Research Topic

Environmental Inequality in Cities from Developing Countries

About this Research Topic

Cities, especially those from fast-developing countries, will be economic and emission hotspots in the coming decades. Quick economic and emission growth will bring inter- and intra-city inequality, especially in terms of accessibility to resources and exposure to pollution. Evidence has shown that global climate change has increased socioeconomic inequality. The so-called “sustainable development” of some developed cities is likely at the cost of exacerbating emissions and pollution elsewhere, which increases the inter-city environmental inequality. In addition, the inequality within a city could be even more serious due to the unequal distribution of pollution exposure and space access among income groups. Addressing the inequality in cities’ development and the environment is essential to realizing UN Sustainable Development Goals (SDGs) on inequality reduction (SDG 10), climate mitigation (SDG 13), environmental burden relief (SDG 3, 6, 15), and making cities inclusive, resilient and sustainable (SDG 11).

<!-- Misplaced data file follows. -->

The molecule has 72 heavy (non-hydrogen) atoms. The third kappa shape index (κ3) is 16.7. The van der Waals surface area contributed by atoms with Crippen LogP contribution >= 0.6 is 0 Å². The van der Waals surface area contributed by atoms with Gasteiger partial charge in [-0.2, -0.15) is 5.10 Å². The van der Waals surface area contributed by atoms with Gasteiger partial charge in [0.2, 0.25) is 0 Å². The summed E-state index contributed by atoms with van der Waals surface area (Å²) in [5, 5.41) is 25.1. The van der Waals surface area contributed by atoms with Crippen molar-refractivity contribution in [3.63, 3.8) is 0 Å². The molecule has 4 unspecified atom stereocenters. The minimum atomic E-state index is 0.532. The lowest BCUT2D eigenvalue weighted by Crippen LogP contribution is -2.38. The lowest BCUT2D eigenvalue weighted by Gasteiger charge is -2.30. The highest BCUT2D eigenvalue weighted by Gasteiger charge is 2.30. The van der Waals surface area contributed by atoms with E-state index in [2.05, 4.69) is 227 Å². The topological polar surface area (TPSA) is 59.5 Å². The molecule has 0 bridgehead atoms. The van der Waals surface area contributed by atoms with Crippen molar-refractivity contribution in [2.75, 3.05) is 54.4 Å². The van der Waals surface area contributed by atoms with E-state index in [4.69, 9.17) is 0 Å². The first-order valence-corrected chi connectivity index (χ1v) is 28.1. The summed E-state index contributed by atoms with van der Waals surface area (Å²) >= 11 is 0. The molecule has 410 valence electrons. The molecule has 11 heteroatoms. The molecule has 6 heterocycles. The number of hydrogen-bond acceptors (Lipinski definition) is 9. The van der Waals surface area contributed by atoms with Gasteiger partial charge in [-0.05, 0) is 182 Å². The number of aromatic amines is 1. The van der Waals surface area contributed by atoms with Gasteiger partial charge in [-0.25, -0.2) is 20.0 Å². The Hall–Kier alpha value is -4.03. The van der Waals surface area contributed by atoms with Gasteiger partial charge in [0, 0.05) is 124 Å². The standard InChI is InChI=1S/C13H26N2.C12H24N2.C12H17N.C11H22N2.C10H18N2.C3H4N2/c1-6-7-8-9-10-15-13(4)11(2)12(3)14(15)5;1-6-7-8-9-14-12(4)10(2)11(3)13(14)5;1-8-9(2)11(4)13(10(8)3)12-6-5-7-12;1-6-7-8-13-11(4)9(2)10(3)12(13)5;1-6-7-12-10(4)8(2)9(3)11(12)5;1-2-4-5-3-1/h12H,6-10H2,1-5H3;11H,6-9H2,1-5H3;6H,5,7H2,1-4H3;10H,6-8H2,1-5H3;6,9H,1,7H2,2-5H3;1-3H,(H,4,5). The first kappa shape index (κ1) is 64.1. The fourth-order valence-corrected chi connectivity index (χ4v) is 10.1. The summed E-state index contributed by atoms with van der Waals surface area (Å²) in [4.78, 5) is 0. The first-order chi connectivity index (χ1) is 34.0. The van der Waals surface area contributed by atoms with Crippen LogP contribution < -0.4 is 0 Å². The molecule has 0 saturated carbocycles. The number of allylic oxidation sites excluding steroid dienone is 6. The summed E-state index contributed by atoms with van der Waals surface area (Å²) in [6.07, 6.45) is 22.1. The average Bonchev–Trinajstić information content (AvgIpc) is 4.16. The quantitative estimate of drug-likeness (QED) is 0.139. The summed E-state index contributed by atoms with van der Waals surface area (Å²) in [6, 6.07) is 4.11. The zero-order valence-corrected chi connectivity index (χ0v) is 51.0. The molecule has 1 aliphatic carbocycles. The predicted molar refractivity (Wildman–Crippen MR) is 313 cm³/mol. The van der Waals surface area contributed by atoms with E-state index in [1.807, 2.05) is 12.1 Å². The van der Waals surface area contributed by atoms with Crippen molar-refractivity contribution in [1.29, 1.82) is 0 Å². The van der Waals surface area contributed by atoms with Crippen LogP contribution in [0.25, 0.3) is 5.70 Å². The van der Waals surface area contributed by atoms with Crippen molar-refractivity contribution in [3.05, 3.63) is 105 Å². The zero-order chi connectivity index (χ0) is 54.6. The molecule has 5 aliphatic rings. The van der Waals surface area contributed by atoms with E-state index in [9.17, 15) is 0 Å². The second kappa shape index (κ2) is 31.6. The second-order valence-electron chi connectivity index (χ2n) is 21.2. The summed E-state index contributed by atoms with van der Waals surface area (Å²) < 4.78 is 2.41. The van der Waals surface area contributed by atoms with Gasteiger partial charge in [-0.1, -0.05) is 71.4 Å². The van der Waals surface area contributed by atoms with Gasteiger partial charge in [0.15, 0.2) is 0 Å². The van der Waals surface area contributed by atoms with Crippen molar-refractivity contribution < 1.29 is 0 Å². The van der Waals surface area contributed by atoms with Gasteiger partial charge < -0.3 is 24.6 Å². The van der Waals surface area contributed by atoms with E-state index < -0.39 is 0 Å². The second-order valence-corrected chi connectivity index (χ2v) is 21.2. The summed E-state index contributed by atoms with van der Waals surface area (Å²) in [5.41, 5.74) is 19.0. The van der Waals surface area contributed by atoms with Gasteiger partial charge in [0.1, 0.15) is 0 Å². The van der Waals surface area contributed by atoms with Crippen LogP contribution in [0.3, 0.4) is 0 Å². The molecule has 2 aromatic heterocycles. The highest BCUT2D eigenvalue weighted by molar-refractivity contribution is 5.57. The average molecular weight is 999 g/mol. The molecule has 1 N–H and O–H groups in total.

This Research Topic aims to showcase the advances in exploring the status, mechanisms, and possible solutions of environmental inequality at the city level with a multidisciplinary approach. Environmental inequality is not a new concept, which has triggered intense debates about sharing responsibilities at the national level during the formulation of international conventions such as the Paris Agreement. However, the mechanism of environmental inequality is more complicated and inseparable from other forms of inequality. As cities are the core of multiple global strategies with high heterogeneity, the necessity of revealing the uneven distribution of socioeconomic development and environmental burden at the city level becomes imperative. The inequivalent economic development may end up with severe inequality in environmental pollution among cities. Within cities, subordinate social groups tend to bear a disproportionate exposure due to lack of mobility and ability to take part in local environmental governance. Exploring the development and environmental inequality of cities would also help us understand how global climate change would affect people’s lives . It is therefore important for policymakers to have comprehensive understanding on the evolution of city-level inequalities. In the long run, an equal society with a prosperous economy and livable environment is our common pursuit. In light of the complex interrelationship between development, environment and equality, designing synergetic policies is critically important for cities.